07 Feb Exercises and Treatment to Help Prevent Lower Back Pain in Athletes
Endurance athletes such as long-distance runners place huge strains on their lower backs. This is because, for much of the time, the body is in a vertical position. Where core muscles are weak, the whole support system can collapse, and injury is likely. Core muscles are important as they support the spine and lower back and work alongside the hips, glutes, and hamstrings to form a very efficient stability mechanism. When athletes are training seriously, there is a tremendous strain on the body and this will expose any weaknesses or injuries.
Not all athletes are training at the top end of the game. In fact, many club runners may be new to the sport and starting to build up their fitness levels. They certainly won’t have the same coaching available and so, it’s easy to over-use muscles or damage the joints. Many people forget their core muscles, not realizing the importance of stability. Shoulders tend to slump, and the athlete leans forward as core muscles slowly give in. Lower back pain and injury are almost certainly likely to follow. If this is the case, then pain control may be required.
These high-value core exercises can strengthen the whole support system and prevent injuries.
The plank is performed from the standard push up position, but the weight is supported on the forearms instead of the hands. A straight line should be formed from the shoulders right down to the ankles. The abdominal muscles should be squeezed in with the position held for a set period. This may be for 30-seconds, to begin with, and will be gradually increased. There are many variations of this core exercise.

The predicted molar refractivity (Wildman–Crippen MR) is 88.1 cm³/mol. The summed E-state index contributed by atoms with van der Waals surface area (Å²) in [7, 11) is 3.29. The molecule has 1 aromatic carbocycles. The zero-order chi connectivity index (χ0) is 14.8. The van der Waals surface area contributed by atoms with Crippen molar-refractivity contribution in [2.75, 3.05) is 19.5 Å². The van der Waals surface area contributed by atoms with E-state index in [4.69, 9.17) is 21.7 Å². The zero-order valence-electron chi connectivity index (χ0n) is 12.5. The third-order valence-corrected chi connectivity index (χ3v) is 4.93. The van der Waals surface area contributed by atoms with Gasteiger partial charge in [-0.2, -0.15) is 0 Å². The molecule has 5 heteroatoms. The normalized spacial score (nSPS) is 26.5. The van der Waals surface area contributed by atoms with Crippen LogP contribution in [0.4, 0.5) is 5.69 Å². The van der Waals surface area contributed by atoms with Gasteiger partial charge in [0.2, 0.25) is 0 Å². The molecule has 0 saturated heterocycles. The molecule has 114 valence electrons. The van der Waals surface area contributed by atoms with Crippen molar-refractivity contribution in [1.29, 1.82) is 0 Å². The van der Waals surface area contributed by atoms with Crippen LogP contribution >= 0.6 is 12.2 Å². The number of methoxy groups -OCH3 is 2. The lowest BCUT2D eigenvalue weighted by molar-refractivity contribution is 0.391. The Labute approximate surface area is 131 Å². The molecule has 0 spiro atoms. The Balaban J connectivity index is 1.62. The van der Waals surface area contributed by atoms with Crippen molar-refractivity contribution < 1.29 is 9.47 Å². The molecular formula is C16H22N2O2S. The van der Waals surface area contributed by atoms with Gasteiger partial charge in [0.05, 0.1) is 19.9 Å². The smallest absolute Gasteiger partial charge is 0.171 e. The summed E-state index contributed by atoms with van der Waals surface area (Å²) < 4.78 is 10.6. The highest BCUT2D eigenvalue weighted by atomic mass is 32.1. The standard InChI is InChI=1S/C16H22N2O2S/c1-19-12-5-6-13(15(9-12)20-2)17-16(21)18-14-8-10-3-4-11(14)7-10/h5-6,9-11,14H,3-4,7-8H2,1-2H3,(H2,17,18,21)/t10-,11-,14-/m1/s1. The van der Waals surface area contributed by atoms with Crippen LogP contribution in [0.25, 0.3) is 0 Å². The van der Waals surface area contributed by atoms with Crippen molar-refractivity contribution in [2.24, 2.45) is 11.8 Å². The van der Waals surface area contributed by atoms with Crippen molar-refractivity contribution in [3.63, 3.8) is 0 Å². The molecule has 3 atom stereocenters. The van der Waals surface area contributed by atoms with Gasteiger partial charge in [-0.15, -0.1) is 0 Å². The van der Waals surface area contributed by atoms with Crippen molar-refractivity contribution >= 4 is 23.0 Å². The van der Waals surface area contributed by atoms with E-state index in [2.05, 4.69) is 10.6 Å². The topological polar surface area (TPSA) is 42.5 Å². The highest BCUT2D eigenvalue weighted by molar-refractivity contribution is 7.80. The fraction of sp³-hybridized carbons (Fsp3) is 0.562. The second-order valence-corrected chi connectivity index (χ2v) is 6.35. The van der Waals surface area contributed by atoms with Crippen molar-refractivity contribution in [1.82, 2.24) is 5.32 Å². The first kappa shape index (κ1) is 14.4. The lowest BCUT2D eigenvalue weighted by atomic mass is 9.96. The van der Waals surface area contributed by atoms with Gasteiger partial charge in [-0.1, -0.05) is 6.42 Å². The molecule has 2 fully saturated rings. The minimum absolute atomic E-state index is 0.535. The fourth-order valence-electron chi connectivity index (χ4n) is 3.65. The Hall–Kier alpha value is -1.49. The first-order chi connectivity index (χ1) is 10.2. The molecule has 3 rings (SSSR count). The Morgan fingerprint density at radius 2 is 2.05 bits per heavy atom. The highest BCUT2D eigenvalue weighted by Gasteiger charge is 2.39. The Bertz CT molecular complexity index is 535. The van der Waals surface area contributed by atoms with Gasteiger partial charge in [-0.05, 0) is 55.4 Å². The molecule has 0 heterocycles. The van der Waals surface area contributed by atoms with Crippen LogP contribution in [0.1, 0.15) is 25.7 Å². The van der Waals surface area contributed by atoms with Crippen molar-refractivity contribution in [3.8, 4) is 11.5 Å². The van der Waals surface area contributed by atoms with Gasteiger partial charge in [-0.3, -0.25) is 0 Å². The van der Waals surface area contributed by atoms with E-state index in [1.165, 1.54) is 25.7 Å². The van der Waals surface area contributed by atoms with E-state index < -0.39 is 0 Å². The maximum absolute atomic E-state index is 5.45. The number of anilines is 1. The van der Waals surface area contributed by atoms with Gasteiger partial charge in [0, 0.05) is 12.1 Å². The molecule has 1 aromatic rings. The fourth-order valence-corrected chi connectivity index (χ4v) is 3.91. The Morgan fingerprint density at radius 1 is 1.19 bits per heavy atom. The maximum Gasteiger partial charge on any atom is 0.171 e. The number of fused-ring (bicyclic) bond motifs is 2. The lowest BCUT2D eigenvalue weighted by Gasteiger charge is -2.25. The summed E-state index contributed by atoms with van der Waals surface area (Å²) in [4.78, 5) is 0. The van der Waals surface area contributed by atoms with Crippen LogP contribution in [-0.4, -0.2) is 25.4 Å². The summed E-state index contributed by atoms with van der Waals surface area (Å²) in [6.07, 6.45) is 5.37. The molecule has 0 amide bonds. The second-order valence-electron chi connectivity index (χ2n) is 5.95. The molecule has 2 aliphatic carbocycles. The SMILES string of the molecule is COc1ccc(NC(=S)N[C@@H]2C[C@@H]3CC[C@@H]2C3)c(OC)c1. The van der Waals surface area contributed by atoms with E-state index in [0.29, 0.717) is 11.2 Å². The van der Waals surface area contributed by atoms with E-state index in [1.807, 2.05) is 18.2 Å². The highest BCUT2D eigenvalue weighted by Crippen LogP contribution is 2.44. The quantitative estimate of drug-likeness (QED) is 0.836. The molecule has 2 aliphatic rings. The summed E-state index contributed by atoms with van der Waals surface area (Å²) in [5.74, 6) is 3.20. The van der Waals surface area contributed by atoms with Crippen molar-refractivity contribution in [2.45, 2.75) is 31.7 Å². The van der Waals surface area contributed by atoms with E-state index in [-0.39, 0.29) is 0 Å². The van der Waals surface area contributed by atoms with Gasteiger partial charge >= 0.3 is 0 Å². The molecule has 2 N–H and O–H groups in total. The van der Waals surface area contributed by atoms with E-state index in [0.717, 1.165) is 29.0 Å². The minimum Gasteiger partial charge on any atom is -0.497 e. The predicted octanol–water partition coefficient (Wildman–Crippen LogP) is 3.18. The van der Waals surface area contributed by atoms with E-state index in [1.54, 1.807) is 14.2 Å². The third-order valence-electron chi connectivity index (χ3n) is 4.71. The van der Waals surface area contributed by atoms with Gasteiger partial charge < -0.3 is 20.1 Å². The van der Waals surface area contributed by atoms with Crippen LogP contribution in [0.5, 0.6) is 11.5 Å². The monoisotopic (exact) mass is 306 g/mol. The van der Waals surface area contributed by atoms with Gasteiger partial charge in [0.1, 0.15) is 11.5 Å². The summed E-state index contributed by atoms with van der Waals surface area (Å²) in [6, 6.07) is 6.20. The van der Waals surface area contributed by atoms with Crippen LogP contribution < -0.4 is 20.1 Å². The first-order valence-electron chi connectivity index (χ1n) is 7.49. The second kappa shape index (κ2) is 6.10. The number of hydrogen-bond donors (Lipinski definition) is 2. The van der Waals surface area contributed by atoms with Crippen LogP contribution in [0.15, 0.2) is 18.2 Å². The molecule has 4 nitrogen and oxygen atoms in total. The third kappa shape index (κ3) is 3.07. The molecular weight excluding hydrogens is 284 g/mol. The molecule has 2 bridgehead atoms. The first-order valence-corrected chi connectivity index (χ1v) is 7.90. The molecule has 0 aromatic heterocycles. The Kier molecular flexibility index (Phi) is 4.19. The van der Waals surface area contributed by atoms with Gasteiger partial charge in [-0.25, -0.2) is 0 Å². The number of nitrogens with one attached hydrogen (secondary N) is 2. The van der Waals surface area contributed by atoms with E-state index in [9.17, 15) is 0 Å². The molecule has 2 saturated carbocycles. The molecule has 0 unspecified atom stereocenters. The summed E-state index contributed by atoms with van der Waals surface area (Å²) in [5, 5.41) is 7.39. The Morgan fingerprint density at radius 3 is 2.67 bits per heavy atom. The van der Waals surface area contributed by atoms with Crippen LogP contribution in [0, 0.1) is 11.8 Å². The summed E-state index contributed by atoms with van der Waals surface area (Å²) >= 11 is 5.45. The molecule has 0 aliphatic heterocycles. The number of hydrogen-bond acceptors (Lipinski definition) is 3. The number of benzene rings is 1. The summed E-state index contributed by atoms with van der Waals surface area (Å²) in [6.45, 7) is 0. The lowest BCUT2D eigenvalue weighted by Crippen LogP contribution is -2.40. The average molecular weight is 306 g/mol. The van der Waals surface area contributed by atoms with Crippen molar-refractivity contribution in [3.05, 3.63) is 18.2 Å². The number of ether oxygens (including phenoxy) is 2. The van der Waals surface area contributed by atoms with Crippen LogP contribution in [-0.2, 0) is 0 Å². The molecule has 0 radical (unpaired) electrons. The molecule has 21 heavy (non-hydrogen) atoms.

Reverse Hip Raises
This exercise is performed by lying face down on a bench but with the hips off the bench. The goal is to squeeze the glutes, raise the legs and pause before lowering. As the name suggests the opposite can be done as well by lying on the back instead of the front.
The cobra is a yoga pose which offers great flexibility to the spine. Lie down on the floor with legs straight and arms to the side. The head, chest, and arms are then raised from the floor. Note – the hips remain on the floor. The elbows should be bent outwards and the legs must not contain any tension. It is usual to hold these poses for approximately 30-seconds and then repeat. Of course, all exercise should be built up slowly over time.
These types of exercises performed overtime can help maintain strength in the core muscles and improve performance and reduce lower back pain.
The main issues that athletes face with lower back pain are muscle spasms and this can feel as if the back is locking. It is certainly painful at times. A shooting pain running down one or both legs is usually nerve-related, and this too can be severe. If there is a general feeling of overall achiness across the lower back this can often be associated with some form of arthritis and this needs to be checked.
To prevent lower back pain then all the stability functions must be strengthened by working the core muscles on a regular basis. Interventional pain management is used to help any sufferer with acute or chronic pain and epidural steroid injections can help where sciatica or nerve compression is present. This can provide some months of pain relief. Facet joint injections, medial branch block or, radiofrequency ablation can all help ease the pain for any sports injuries. Pain management is important as is adjusting any training regime if this is the reason for pain. Ultimately, receiving a medical diagnosis is important as there are many options for recovery.